Dear all,

I was hoping to get some help in answering a question on an application form I am filling in.


I have just started working for a Contract Sales company, and the position and company hasn't met my expectations. I don't see a realistic future in the company and am looking to move on. I have been with them under 3 months.

I come from an education background, having just completed an MBA programme - during the MBA, I became interested in leadership, HR, OB and many people related business dimensions.

I have seen a job for a large company, that I believe will offer the stimulation, career path and opportunities that are alligned to my interests and passion. This job looks GREAT!!

If you worked for a company for 1-2 months - would you put this on an application form? Would this omission be in my favour (as technically, I am still completing my dissertation).

If I do put this employment down, I have been asked give a reason why I am leaving - this is the hard bit...

I don't want to disparage my current employer (as some of the companies processes and policies are not particularly great), yet, at the same time, I don't want to come across as indecisive, or be considered in that light - where recruiters don't know what I want to do.

Interestingly, one of the reasons I went for this role was to gain some base level experiences that could then propel me into the type of role and function later in my career.

How would you put this?

Indicate current job?

Explain reasons? (this is the hard bit)...

I look forward to your feedback.


mkirk's picture

Hi Jovis,

I think you've answered your own question, really. You're quite entitled to downplay the job but you did sign up for something that, very quickly, has gone sour.

So it shows you can be decisive (when something doesn't work, you take a decision and act on it) and it shows you're not afraid to take some risks (and ALL hiring involves risks). But it also shows you maybe need to do more homework/ask different questions/be more demanding at job interviews (delete as appropriate). So, two positives and one area of learning - not a disaster. Add in your genuine enthusiasm and ambition for this new opportunity (which wasn't available when you were considering the current position) and focus on expressing that, it's far more important and effective.

I'd include the role, briefly, and prepare a short answer about it not working out. I would avoid any sort of blame, or bad mouthing, and let the recruiter draw their own conclusions about you, your energy, your enthusiasm and the preparation you've done for this application. If that's all good, then you won't have anything to worry about.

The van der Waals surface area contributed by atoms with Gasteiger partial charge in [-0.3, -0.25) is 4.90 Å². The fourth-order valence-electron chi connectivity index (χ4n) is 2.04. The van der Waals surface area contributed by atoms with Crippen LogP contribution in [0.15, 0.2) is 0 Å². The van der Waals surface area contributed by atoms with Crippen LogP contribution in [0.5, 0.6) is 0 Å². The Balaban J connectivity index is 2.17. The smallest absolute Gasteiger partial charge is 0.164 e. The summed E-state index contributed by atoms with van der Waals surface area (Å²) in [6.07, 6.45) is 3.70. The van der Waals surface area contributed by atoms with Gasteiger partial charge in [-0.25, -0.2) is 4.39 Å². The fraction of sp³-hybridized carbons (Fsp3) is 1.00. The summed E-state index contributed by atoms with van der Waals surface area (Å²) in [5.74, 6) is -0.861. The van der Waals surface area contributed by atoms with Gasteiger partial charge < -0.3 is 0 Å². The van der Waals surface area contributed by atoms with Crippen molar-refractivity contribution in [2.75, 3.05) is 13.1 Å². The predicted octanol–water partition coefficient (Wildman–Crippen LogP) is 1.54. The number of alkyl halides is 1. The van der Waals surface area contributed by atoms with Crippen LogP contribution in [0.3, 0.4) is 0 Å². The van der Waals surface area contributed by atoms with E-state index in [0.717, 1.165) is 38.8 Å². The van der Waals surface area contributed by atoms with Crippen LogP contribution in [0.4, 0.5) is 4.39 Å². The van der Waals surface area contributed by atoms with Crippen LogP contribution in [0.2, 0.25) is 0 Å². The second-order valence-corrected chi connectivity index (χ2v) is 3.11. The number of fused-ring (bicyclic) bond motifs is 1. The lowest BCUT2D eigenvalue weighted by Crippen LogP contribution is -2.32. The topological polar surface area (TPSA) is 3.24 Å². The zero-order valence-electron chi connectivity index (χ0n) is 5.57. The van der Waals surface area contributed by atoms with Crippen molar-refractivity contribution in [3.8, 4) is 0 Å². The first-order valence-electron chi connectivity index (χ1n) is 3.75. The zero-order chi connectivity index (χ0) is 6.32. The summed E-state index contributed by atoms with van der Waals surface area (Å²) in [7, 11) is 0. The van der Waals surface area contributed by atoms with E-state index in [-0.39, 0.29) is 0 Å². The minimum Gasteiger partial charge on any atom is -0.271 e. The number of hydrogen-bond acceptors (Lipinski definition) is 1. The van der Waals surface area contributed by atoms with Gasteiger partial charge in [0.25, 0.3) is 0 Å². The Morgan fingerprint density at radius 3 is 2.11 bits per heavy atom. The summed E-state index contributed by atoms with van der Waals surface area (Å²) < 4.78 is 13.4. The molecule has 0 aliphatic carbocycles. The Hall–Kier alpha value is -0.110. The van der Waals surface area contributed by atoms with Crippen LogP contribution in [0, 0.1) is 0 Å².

Good luck


buhlerar's picture

You haven't left, correct?  So if you're just sending in an application, isn't there an option to say you are still there?

You also might want to think about whether you're starting a full-blown job search or whether you just saw a job listing and have "buyer's remorse."  If you're not starting a full search, your explanation might ring hollow (all the attributes Matt explained would be consistent with a full search).  I can't say for sure whether you can get what you need at your current employer.  Almost every company has HR/OB/leadership/people roles, but I don't know exactly why you've concluded you can't get what you need.  As an outsider -- with just the information you've provided -- it kind of sounds like you just wish you were working for a larger and more prestigious company.  Make sure your explanation is specific, but of course not disparaging to your current employer.  Any vague answer will sound evasive and fishy, and possibly sound like the company is pushing you out.

If you're sure you can't get what you want in your current position, then think about the other 200 people also applying for this job and realize your search may involve more than just this one application before the process is through.  In the meantime, continue to produce results in your current role.  You might have reasonably not done much in 1-2 months, but if this process takes 6-12 months then recruiters will be looking for more substantial accomplishments.

To specifically address your question, you should include your current job (on both resume and application).  Goal #1 is to get an interview.  That is the resume's purpose, but obviously you can't put anything on your resume about why you're leaving.  You could possibly put something carefully worded on your cover letter, but the main purpose of the cover letter is to get the recruiter to read your resume, not to draw attention to a potential weakness.  So think about them reading the cover letter first -- and possibly never reading your resume if there isn't something compelling them along.  I'm afraid I can't claim to be the right wordsmith for that -- really depends on your specific background and how it matches the job description -- but my 2 cents on the strategy.


jovis's picture

Your comments and feedback is very valuable.

I was leaning towards leaving out my current employment, as it doesn't add anything to my application (particularly in this period when I am finalising my dissertation and I can get away with stating a student status).

While my organisation would certainly have these more desirable functions, I am not looking to relocate - which would be necessary...

Some of the push reasons are fairly compelling - a distinct lack of training and development (which breaks with my high standards of integrity and professionalism) as well as a generally very poor remuneration package.

If the job hunting continues beyond the immediate future (which it may well do) then, I will have to consider how to explain a change in direction... some of your ideas above are really helpful.

Many thanks,